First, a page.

She said she still sees men heading out with their fish catching equipment each day. “I remember how my husband used to wake up with enthusiasm, but in the end, he realized catching fish is going to be the toughest job in Kashmir.” As she spoke, several men made their way down to the water and unlocked their boats.
“These men you see, they are all fishermen, fellows of my husband, but he is no more a fisherman now,” Sondree added with a grin. Minutes later, another group of men came with nets and Panzars. Within 30 minutes, the two groups, including Kondoo, joined in the center of the lake, making what looks like a flotilla of almost 50 fishermen on the hunt for the few fish that still live in the water.
Feroz Ahmad Bhat, who is an assistant professor and head of fisheries resource management at SKUAST, believes agriculture is the main reason fish are harder to come by. He said pesticides used in agricultural activities ultimately leak into Kashmir’s lakes and prove hazardous. “When the environment is not viable for the breeding of the fish, how can you expect that there will be an increase in the production?” he said, adding that four decades ago, the periphery of Dal Lake in Srinagar was sandy and apt for fish breeding. Now, due to waste and pollution, the shallows are no longer a good breeding ground.
Dal Lake, the second largest lake in the region, is also situated a few miles from the capital. A study conducted by the University of Kashmir found that Dal Lake has also lost about 25 percent of its area in the last 157 years due to unregulated changes in land use and land cover.
To address these problems, the regional government formed the Lakes and Waterways Development Authority (LAWDA) in 1997 as a self-ruling organization to oversee and conserve the region’s water bodies. LAWDA estimated that nearly 176,400,000 pounds of silt, 68,343 pounds of nitrates, and 8,818 pounds of phosphates are added yearly to Dal Lake. LAWDA said about $150 million have been spent on improving the lake’s condition since the 1980s. Even after that immense sum, though, the condition of the lake shows no improvement.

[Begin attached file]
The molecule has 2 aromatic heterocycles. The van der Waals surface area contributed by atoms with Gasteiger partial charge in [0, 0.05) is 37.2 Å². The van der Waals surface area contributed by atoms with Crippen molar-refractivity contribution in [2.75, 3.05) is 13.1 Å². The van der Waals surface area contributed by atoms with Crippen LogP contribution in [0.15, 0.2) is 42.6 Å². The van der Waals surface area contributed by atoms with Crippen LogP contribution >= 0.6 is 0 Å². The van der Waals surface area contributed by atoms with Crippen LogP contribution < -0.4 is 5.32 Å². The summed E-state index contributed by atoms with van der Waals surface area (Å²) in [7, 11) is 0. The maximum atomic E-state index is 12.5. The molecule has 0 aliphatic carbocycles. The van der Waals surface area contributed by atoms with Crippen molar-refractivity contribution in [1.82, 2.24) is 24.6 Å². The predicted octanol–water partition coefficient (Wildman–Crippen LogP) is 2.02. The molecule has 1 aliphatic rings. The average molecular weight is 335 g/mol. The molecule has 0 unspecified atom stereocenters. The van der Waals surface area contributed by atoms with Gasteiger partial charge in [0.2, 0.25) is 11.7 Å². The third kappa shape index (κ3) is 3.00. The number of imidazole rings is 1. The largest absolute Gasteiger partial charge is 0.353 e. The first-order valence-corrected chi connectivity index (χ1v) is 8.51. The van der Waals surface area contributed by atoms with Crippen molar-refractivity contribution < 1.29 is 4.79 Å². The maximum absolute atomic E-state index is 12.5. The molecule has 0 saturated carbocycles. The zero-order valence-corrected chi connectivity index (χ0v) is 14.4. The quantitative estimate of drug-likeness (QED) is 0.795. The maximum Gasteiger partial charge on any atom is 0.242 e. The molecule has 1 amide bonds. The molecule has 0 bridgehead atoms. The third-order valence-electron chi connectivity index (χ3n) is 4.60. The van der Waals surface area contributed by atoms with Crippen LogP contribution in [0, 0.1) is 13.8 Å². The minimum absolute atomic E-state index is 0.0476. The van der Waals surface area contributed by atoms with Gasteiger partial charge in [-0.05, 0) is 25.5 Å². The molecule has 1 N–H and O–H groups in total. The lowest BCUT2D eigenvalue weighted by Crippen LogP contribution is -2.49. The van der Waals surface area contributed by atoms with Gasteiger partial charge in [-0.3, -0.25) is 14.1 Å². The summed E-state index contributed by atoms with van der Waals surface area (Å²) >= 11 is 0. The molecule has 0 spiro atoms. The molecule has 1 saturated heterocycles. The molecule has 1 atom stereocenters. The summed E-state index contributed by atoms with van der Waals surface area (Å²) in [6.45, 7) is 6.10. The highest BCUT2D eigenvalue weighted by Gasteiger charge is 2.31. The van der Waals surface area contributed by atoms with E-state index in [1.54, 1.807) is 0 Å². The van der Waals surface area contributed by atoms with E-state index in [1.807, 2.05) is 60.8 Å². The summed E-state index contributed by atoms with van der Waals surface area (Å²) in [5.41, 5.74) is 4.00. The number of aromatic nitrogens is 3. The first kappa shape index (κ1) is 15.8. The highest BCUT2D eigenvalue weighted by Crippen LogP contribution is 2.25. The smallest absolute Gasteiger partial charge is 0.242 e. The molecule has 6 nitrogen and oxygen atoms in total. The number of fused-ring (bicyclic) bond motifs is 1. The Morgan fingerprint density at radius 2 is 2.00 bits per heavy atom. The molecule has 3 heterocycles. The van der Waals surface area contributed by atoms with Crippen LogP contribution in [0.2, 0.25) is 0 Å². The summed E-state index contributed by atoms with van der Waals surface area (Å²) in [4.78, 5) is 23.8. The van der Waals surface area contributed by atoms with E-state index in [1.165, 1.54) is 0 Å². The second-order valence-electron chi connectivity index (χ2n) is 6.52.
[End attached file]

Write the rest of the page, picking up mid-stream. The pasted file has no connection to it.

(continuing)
Meanwhile, Kashmir’s Fisheries Department said it is building fish-raising units for the fishermen community and young people. The department said it has created over 1,000 fish farms, which it touts as a good source of employment.
However, Kondoo and his community feel the man-made farms are a hoax. And even if they do help younger Kashmiris, he believes the old fishermen community is not seeing any benefits. And anyway, “the natural water bodies are obviously better than man-made,” Kondoo said.
Back in Anchar Lake, Kondoo has yet to catch any fish, but he’s still hopeful. He sits patiently, how he passes every day. And one day, he might get a good haul.
Kondoo is afraid not every fisherman is as hopeful as he is. He said he has seen many people quit this profession. “This is the last generation of fishermen, and with our death, we will get finished like fishes in the Kashmir waters,” he said. He may well be right.